This article originally appeared in Recharge.
Apex Clean Energy is on track to finance 7.5GW of renewables between 2017 and 2020 to take advantage of the fading tax credits, its chief executive tells Recharge, as the Virginia-based developer continues its blistering rise within the US renewables industry.
Apex will finance at least 1.5GW this year and “we’re looking to do at least 2GW a year in 2018, 2019 and 2020”, working through its 12GW wind-focused pipeline of projects, says president and CEO Mark Goodwin.
“We probably have the best and largest pipeline of projects in the United States,” he adds.
Like many developers, Virginia-based Apex is racing to secure off-take deals and build wind projects by the end of 2020 to maintain eligibility for the full production tax credit, currently worth an inflation-adjusted $24/MWh for 10 years.
But Goodwin believes the US wind market will remain healthy as the PTC steps down to nothing. “As it’s phased out, we think new opportunities will present themselves – and the financing gets easier [without the need for tax equity].”
However, wind PPA prices may rise modestly in the absence of the PTC, he says.
Apex is active in big wind markets like Texas and Oklahoma, but “we’re also trying to be early in states that haven’t built a lot lately”, Goodwin says.
“We have three really good projects in New York,” he says, “and a couple of projects in the mid-Atlantic region.”
Apex is also active in Ohio, although the wind market in that Midwestern state was dealt a setback recently when lawmakers failed to remove an overly restrictive zoning law for wind turbines.
In Elite Company
The rise of privately owned Apex within the US renewables market has been rapid. The company was founded in 2009 “from a dead stop … at the bottom of the financial crisis”, Goodwin says.
But it was able to raise capital from angel investors and family offices, and the timing of its launch ultimately proved propitious, allowing Apex to pursue a “roll-up strategy” of accumulating projects from “mom and pop” developers.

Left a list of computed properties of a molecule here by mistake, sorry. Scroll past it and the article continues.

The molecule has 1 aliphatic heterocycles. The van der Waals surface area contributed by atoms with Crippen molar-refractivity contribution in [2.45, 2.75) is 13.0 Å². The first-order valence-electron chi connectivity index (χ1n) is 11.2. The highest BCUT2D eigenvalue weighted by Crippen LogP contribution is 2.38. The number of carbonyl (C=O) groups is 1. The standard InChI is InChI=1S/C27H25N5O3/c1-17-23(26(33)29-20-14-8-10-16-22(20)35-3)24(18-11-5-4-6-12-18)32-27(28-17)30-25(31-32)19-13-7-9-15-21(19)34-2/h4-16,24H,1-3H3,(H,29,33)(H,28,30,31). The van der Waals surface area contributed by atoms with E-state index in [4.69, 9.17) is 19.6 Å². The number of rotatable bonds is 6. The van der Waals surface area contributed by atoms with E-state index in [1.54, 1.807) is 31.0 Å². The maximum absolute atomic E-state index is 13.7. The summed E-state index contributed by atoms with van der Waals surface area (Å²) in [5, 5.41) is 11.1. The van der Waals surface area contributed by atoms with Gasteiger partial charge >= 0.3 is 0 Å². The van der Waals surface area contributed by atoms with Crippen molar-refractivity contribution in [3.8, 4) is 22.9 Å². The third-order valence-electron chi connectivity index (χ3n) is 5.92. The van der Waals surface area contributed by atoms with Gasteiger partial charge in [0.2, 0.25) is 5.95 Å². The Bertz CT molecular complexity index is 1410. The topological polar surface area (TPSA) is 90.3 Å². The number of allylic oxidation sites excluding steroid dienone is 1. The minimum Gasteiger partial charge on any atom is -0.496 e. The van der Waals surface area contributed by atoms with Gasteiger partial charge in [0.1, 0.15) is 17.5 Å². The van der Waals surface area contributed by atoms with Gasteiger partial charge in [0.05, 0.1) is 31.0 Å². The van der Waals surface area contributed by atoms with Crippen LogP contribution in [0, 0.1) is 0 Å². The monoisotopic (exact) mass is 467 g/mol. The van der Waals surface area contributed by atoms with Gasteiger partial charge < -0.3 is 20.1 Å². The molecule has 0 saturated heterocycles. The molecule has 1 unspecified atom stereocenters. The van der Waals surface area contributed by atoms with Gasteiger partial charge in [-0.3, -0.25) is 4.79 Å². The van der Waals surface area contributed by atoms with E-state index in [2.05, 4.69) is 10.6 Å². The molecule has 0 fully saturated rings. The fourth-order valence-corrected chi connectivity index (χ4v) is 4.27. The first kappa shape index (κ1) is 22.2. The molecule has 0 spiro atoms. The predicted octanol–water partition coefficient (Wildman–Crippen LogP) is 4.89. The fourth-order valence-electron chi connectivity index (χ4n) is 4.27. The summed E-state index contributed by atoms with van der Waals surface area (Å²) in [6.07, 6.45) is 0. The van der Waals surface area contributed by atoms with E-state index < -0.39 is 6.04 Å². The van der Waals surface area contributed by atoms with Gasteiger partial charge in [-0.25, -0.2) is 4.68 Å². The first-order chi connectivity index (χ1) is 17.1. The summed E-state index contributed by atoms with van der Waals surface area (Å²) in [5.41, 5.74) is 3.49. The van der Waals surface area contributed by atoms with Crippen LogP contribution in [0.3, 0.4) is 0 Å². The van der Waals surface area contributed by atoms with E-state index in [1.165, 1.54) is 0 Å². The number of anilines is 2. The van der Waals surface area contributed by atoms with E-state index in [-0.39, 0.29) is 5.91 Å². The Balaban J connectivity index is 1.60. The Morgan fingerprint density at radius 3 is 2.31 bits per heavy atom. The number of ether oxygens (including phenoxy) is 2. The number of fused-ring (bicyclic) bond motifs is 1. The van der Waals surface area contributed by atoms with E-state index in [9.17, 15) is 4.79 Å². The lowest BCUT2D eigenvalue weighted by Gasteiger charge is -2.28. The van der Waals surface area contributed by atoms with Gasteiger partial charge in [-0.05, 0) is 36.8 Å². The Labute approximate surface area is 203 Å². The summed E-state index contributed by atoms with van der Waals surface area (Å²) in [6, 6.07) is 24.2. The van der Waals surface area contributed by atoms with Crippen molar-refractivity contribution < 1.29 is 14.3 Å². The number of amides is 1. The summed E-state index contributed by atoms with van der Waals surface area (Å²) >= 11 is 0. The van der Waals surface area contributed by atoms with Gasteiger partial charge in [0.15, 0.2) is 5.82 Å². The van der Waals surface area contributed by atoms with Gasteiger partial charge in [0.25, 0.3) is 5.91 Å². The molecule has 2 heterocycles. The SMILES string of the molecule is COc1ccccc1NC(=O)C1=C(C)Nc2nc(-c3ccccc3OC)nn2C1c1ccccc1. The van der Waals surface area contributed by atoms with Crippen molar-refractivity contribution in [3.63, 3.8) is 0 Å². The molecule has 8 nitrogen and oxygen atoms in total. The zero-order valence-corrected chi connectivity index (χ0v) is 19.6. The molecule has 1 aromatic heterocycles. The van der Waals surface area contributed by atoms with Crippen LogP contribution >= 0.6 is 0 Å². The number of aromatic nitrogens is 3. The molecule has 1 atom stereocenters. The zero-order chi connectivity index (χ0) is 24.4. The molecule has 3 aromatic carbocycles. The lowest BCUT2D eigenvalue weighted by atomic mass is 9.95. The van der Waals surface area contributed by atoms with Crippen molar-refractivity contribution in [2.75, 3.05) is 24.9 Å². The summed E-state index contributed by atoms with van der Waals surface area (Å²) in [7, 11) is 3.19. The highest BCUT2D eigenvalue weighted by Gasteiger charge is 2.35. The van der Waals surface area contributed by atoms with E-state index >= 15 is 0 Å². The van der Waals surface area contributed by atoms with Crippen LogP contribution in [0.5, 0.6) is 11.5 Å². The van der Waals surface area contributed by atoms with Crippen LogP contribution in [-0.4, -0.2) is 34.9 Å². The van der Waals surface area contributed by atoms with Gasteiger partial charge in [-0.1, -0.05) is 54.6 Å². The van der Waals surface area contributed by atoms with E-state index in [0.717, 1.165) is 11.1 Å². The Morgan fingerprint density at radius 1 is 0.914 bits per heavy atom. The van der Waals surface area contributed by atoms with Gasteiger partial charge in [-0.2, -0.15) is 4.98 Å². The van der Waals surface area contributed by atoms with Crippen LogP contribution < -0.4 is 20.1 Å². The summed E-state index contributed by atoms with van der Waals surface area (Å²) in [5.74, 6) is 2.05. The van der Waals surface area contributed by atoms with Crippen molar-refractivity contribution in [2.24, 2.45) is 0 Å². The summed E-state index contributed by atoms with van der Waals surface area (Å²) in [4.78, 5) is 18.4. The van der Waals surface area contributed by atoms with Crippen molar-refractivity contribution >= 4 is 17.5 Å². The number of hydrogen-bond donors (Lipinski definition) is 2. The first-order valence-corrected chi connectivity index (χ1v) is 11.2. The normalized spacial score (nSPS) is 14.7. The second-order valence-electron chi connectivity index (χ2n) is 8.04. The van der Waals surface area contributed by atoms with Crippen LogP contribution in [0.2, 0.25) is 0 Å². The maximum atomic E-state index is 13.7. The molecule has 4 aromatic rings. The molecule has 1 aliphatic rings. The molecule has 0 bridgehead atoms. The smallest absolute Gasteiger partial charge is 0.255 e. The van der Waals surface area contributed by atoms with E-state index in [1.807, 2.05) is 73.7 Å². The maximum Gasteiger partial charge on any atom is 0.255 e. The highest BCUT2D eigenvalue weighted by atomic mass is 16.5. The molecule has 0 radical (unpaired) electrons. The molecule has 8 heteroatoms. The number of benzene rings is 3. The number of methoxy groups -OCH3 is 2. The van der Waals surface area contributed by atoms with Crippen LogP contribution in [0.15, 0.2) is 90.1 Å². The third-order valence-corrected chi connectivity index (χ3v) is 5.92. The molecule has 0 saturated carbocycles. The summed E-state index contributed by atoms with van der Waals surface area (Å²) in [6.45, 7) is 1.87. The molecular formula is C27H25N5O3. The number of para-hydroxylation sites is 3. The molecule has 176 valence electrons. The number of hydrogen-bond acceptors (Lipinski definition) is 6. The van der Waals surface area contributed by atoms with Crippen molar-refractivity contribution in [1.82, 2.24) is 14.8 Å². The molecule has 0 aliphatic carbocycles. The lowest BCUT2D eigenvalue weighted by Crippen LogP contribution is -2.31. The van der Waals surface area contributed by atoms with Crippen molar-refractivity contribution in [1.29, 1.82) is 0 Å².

Over the past half-decade has Apex steadily built up its capabilities and stature within the renewables industry – moving from project acquisition to power marketing and financing, on to large-scale construction and, most recently, asset management.
Today the company has 220 employees and is seemingly ubiquitous in the US wind market.
In 2015 Apex brought more than 1GW of wind capacity into operation in a single calendar year – a feat that only a tiny handful of developers can lay claim to in the US, and all of those others have “multi-tens of billions of dollar balance sheets” to work with, notes Goodwin.
Last year Apex was the seventh leading wind developer in the US, behind giants like NextEra Energy Resources and Invenergy, but ahead of perennial powerhouses like Enel.
Apex – a “turnkey energy company”, as Goodwin puts it – typically sells its finished projects to big operators like Southern Power and Canada’s Enbridge. However, its asset-management business has ballooned to encompass a portfolio of nearly 2GW, with a roster of clients including corporate behemoths like Ikea.
Apex would either sell the project outright, or sell a majority stake so it could retain a minority stake. Reisky says he prefers to do the latter approach, particularly if Apex is retained to manage the scheme during its operational phase. It now manages over 1GW of operational wind projects, and employs 25 people in its operations centre. He adds that the firm may also consider working with a development partner to build a project and selling it when it becomes operational, but that this is not the plan now.
Its regular partners include utility Southern Power, to which it has sold three projects including the 147MW Grant Plains in Oklahoma in August; Ikea, which purchased a 165MW scheme in Texas in 2014; and tax equity investors including MidAmerican Energy. In total, Reisky estimates that Apex has done $1bn of tax equity deals.
Fort Hood deal ‘replicable’
One unusual opportunity Apex is focused on in the near term is the US Armed Forces.
This spring Apex completed a groundbreaking 65MW hybrid wind/solar project for the US Army’s Fort Hood base in Texas. It’s the largest renewables project ever backed by the US military, which itself is the country’s largest electricity consumer.
While the projects are relatively small by the standards of those Apex typically builds, the Fort Hood deal – which includes an off-site 50MW wind farm and an on-site 15MW PV array – has the potential to unlock a lot more business, both within the military and the corporate world, Goodwin says.
“We stayed in despite the complexities and the security requirements and the time it took to figure out how to arrange a financeable PPA with the Army,” he says. “It took us over a year … but now we’ve done the hard work and created a template.”
Apex’s wind and solar projects will supply about half of Fort Hood’s electricity needs; Apex will then procure the remainder of the base’s requirements within Texas’ competitive power market and sell the bundled package to the Army.
In effect, Apex has become the lone supplier of power to Fort Hood, the world’s largest military base by size. The deal is expected to save the Army more than $100m in electricity costs over its lifetime.
“It’s a great model for us to go out to the Navy and Air Force and replicate it,” Goodwin says.
And Apex believes such comprehensive packages of renewables and backup power will gain traction with new customers in the corporate renewables market, he says.